Tumor 247 articles
Revision Distal Femoral Arthroplasty With the Compress® Prosthesis Has a Low Rate of Mechanical Failure at 10 Years
Patients with failed distal femoral megaprostheses often have bone loss that limits reconstructive options and contributes to the high failure rate of revision surgery. The CompressCompliant Pre-stress (CPS) implant can reconstruct the femur even when there is little remaining bone. It differs from traditional stemmed prostheses because it requires only 4 to 8 cm of residual bone for fixation. Given the poor long-term results of stemmed revision constructs, we sought to determine the failure rate and functional outcomes of the CPS implant in revision surgery.
Should High-grade Extraosseous Osteosarcoma Be Treated With Multimodality Therapy Like Other Soft Tissue Sarcomas?
Extraosseous osteosarcoma is rare, and the most appropriate therapy is unclear because there are few studies regarding its treatment. The effectiveness of radiation and chemotherapy remains uncertain owing to conflicting results in previous reports.
CT-based Structural Rigidity Analysis Is More Accurate Than Mirels Scoring for Fracture Prediction in Metastatic Femoral Lesions
Controversy continues regarding the appropriate assessment of fracture risk in long bone lesions affected by disseminated malignancy.
Does Microwave Ablation of the Tumor Edge Allow for Joint-sparing Surgery in Patients With Osteosarcoma of the Proximal Tibia?
Joint-sparing surgery of a patient’s native joint for osteosarcoma likely affords better function and comparable survival. However, it sometimes is challenging to resect a juxtaarticular osteosarcoma in a way that preserves the affected epiphysis because wide margins are necessary to minimize the risk of local recurrence. If there was a method to resect a tumor close to the joint and treat a potentially positive margin to prevent recurrence, it might allow salvage of a joint that otherwise might be lost.
2015 Marshall Urist Young Investigator Award: Prognostication in Patients With Long Bone Metastases: Does a Boosting Algorithm Improve Survival Estimates?
Survival estimation guides surgical decision-making in metastatic bone disease. Traditionally, classic scoring systems, such as the Bauer score, provide survival estimates based on a summary score of prognostic factors. Identification of new factors might improve the accuracy of these models. Additionally, the use of different algorithms—nomograms or boosting algorithms—could further improve accuracy of prognostication relative to classic scoring systems. A nomogram is an extension of a classic scoring system and generates a more-individualized survival probability based on a patient’s set of characteristics using a figure. Boosting is a method that automatically trains to classify outcomes by applying classifiers (variables) in a sequential way and subsequently combines them. A boosting algorithm provides survival probabilities based on every possible combination of variables.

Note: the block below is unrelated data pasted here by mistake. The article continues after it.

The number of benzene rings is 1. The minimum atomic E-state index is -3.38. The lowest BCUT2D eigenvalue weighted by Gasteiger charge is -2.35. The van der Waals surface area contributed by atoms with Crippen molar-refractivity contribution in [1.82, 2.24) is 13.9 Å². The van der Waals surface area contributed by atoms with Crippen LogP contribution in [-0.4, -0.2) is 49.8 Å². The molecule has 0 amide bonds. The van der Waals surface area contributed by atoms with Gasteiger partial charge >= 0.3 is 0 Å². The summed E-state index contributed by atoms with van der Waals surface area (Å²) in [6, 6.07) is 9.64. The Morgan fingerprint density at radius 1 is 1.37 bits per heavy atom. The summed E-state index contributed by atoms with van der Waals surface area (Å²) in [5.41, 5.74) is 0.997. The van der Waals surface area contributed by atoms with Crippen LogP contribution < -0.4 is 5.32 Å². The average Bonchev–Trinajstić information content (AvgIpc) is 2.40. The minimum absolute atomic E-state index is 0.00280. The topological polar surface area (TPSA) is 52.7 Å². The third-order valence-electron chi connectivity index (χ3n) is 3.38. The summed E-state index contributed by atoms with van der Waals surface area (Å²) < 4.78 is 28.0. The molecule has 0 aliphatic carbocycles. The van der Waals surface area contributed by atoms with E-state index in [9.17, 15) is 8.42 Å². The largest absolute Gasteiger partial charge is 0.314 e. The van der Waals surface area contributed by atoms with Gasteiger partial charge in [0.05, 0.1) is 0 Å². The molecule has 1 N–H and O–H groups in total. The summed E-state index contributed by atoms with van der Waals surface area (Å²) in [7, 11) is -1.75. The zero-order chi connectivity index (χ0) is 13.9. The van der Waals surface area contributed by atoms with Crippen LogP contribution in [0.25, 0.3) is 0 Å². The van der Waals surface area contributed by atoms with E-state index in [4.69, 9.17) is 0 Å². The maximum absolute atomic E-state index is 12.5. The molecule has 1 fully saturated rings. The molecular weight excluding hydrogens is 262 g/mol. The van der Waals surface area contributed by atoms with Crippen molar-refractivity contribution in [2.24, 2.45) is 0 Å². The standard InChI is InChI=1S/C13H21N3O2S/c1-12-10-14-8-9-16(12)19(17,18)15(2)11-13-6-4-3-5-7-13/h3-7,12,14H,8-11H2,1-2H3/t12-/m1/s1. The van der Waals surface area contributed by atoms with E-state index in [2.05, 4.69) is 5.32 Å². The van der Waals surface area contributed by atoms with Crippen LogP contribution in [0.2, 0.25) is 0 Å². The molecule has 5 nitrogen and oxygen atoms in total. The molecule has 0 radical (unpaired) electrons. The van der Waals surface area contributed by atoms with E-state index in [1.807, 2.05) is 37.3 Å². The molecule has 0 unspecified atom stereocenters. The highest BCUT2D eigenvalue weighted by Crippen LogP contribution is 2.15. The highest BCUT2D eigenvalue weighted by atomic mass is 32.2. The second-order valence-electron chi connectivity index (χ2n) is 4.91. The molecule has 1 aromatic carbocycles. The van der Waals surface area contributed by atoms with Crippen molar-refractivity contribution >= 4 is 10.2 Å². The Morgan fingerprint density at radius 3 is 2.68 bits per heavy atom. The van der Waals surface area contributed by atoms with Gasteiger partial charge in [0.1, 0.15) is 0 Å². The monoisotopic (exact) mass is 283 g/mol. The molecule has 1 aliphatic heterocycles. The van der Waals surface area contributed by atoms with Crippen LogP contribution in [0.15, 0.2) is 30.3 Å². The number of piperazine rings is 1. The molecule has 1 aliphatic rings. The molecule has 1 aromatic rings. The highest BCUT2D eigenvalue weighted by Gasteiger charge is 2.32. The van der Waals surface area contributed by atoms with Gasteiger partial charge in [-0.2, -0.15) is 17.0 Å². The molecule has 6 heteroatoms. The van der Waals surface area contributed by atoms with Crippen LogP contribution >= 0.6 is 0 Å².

Altered anatomy in a previously irradiated surgical bed can make accurate localization of anatomic landmarks and local recurrence nearly impossible. The use of intraoperative MRI (iMRI) has been described in neurosurgical settings, but to our knowledge, no such description has been made regarding its utility for local recurrence localization in sarcoma surgery.
Does CT-based Rigidity Analysis Influence Clinical Decision-making in Simulations of Metastatic Bone Disease?
There is a need to improve the prediction of fracture risk for patients with metastatic bone disease. CT-based rigidity analysis (CTRA) is a sensitive and specific method, yet its influence on clinical decision-making has never been quantified.
MR-guided high-intensity focused ultrasound is a noninvasive treatment modality that uses focused ultrasound waves to thermally ablate tumors within the human body while minimizing side effects to surrounding healthy tissues. This technology is FDA-approved for certain tumors and has potential to be a noninvasive treatment option for extremity soft tissue tumors. Development of treatment modalities that achieve tumor control, decrease morbidity, or both might be of great benefit for patients. We wanted to assess the potential use of this technology in the treatment of extremity desmoid tumors.
Do Mesenchymal Stromal Cells Influence Microscopic Residual or Metastatic Osteosarcoma in a Murine Model?
Mesenchymal stromal cells (MSCs) have been shown in rodent models to promote primary and pulmonary metastatic sarcoma growth when injected in the presence of gross tumor. In theory, this would limit their use in a clinical setting after limb salvage treatment for osteosarcoma. Although concerning, these models do not translate to the clinical setting wherein MSCs could be used after primary tumor resection to aid in bone healing and incorporation of tumor endoprostheses. If we can determine whether the use of MSCs in this setting is safe, it might improve our ability to augment bone healing in patients undergoing limb salvage.